Fun fact: the white building on the far right is the tallest building, it's essentially abandoned, and it used to be the HQ of Old National Bank, who moved to that new building in the middle on the waterfront.

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It's interesting to note that some french cities in the 60's wanted some modernity in their old city centre... I can give the example of Nancy, where I live, which has only 100k citizens and has is own "little manhattan" 

NancycentreEst.jpg

l-ouverture-des-cahiers-de-doleances-s-i

French scale but the highest tower (on the left side) is around 100m tall.

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13 hours ago, NicholasSloan said:

I think that the honor goes to Whittier, Alaska. Nearly all of the city's 214 residents live in the 14 story Begich Towers Condominuim.

Whittier, Alaska is the best experiment on the feasibility of urban Arcologies in existence. It's denser than Arcosanti. Combining the findings from both, you could build Arcologies anywhere (with a port) desired as Whittier is arctic and Arcosanti is in a desert.

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Now that I think about it, I think that Pripyat, Ukraine could technically be the smallest city with skyscrapers. Due to the Chernobyl disaster, Pripyat has a population of 0 people.01-Pripyat-Skyline.jpg

If that doesn't count, then Poliske, Ukraine, also impacted by the Chernobyl disaster, has a couple of relatively tall buildings. I don't know if they could be classified as skyscrapers though. Unlike Pripyat, Poliske does have people living in it. As of 2013, there are 20 people still living there.55_big.jpg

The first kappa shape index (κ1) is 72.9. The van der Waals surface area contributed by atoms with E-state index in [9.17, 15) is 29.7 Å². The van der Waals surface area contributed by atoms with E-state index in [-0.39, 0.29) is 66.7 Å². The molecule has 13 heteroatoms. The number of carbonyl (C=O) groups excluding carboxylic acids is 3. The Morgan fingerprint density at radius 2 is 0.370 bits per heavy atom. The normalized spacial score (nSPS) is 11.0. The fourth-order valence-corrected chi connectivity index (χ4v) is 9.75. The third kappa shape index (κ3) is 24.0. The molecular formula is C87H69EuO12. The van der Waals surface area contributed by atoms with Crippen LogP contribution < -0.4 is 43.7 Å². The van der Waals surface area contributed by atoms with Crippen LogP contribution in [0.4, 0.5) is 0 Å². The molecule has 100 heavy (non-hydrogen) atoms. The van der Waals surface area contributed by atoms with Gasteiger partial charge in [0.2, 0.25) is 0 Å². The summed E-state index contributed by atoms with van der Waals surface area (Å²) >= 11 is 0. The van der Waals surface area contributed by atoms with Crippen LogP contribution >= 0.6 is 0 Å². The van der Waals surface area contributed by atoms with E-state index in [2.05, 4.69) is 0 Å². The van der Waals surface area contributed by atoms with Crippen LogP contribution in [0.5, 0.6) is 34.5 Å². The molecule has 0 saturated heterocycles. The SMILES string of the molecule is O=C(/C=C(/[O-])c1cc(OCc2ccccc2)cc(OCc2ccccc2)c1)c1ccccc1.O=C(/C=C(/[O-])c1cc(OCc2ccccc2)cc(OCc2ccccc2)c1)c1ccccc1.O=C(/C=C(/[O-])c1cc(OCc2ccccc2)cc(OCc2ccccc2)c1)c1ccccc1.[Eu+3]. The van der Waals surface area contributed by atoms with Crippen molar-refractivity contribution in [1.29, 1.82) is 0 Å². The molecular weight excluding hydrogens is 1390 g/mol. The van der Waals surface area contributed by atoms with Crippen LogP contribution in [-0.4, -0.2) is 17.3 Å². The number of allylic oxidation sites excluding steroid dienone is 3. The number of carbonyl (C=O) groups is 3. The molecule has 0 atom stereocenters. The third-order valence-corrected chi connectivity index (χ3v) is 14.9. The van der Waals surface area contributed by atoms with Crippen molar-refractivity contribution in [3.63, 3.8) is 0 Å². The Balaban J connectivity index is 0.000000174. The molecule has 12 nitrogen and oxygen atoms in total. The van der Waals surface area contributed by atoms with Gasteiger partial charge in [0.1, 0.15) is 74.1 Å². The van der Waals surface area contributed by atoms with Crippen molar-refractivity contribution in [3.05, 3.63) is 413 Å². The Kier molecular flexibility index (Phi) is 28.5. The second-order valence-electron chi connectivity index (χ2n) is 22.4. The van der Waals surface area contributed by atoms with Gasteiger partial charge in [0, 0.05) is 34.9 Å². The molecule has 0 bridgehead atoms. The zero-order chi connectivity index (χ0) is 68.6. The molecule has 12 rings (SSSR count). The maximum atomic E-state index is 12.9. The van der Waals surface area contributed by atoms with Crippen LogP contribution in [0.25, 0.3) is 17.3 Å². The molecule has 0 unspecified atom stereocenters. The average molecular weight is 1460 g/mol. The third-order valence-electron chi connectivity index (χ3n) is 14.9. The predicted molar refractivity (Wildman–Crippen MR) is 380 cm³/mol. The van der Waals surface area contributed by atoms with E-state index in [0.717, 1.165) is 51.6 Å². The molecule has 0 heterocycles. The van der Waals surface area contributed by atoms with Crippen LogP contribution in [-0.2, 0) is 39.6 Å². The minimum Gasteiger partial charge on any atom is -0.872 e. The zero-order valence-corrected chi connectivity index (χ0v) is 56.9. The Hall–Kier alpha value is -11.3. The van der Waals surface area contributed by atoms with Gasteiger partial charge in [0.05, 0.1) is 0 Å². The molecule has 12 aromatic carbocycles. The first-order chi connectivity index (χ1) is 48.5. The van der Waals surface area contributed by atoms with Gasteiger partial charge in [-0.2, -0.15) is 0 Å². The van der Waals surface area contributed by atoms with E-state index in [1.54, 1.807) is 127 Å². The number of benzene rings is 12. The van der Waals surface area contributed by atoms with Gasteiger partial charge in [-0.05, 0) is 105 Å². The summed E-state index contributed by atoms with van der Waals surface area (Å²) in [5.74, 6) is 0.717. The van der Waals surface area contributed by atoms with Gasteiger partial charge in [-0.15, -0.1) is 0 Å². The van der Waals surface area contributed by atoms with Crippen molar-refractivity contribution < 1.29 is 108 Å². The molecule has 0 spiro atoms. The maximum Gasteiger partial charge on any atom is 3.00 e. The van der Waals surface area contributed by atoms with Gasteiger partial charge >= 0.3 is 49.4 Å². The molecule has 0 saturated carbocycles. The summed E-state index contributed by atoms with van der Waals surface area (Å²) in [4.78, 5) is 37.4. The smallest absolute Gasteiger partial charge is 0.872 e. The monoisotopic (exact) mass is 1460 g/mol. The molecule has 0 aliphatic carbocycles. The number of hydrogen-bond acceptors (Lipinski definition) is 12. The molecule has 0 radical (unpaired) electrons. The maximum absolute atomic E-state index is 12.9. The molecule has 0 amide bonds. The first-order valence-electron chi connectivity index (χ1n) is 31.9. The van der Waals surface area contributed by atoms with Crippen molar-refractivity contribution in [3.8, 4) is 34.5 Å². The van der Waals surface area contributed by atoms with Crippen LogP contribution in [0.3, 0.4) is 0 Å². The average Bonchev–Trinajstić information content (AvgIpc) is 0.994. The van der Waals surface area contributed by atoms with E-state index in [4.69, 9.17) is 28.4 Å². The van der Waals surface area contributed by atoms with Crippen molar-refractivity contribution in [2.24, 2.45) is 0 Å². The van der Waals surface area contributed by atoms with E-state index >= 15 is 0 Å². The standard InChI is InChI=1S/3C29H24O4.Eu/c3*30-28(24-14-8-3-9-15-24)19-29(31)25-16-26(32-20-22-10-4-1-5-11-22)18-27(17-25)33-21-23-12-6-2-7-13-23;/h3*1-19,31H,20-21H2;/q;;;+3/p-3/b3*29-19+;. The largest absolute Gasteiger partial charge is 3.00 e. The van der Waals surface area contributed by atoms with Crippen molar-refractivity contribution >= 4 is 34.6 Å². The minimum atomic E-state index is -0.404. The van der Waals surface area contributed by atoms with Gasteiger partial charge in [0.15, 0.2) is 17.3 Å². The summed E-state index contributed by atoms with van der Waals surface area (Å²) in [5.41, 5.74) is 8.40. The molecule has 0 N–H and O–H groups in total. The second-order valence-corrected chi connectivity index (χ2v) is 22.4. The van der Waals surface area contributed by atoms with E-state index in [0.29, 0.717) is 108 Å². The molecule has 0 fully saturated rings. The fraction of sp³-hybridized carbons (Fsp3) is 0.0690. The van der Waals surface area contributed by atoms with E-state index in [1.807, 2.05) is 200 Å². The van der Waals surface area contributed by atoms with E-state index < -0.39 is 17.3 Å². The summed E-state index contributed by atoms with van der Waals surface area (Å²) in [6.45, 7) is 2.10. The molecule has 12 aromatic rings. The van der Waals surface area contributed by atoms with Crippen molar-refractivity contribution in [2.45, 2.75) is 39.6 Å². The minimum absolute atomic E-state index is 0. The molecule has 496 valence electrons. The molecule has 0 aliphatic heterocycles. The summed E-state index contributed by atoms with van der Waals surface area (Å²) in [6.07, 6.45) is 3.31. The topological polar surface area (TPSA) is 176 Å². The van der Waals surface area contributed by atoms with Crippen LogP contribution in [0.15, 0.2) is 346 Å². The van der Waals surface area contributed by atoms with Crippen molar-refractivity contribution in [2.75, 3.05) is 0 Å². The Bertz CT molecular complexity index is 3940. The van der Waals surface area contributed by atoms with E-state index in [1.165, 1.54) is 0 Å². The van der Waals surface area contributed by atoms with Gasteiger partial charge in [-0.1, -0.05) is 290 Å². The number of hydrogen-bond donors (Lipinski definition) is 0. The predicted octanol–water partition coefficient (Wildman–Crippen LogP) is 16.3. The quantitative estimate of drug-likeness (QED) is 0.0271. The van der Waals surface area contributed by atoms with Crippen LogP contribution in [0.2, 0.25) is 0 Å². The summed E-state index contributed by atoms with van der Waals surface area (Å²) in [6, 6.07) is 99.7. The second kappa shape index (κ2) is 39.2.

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I was quite surprised when I visited Poznan, Poland. Many Eastern Bloc cities have small clusters with tall buildings (can't really be considered skyscrapers), a result of the Soviet-influenced planning of the 1950s and 60s.

dsc00101.jpg

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People may think such a romantic and lovely skyline like the one of the city of Heidelberg never would be disfigured by a skyscraper.

city-of-heidelberg.jpg 

And they are absolutely right.

 

And if there was a thread for the most misplaced skyscraper in the world I probably would have to post there. Because Heidelberg has a skyscraper, built by an insurance company. But they had to build it somewhere not disturbing the famous medieval skyline - hidden behind the next bend of the mountain range where tourist looking on the castle won't see it :

133243_1_org_image_5ba226f81f757e1397add

Standing there in the middle of the woods like an unwanted son abandoned by the city it should belong to.

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Germany will never stop surprising me... I've seen Eschborn is very near Frankfurt a.M. Could it be that this area of Eschborn was first established as a suburban office park and then grew up by companies escaping the skyrocketing real estate prices in downtown Frankfurt?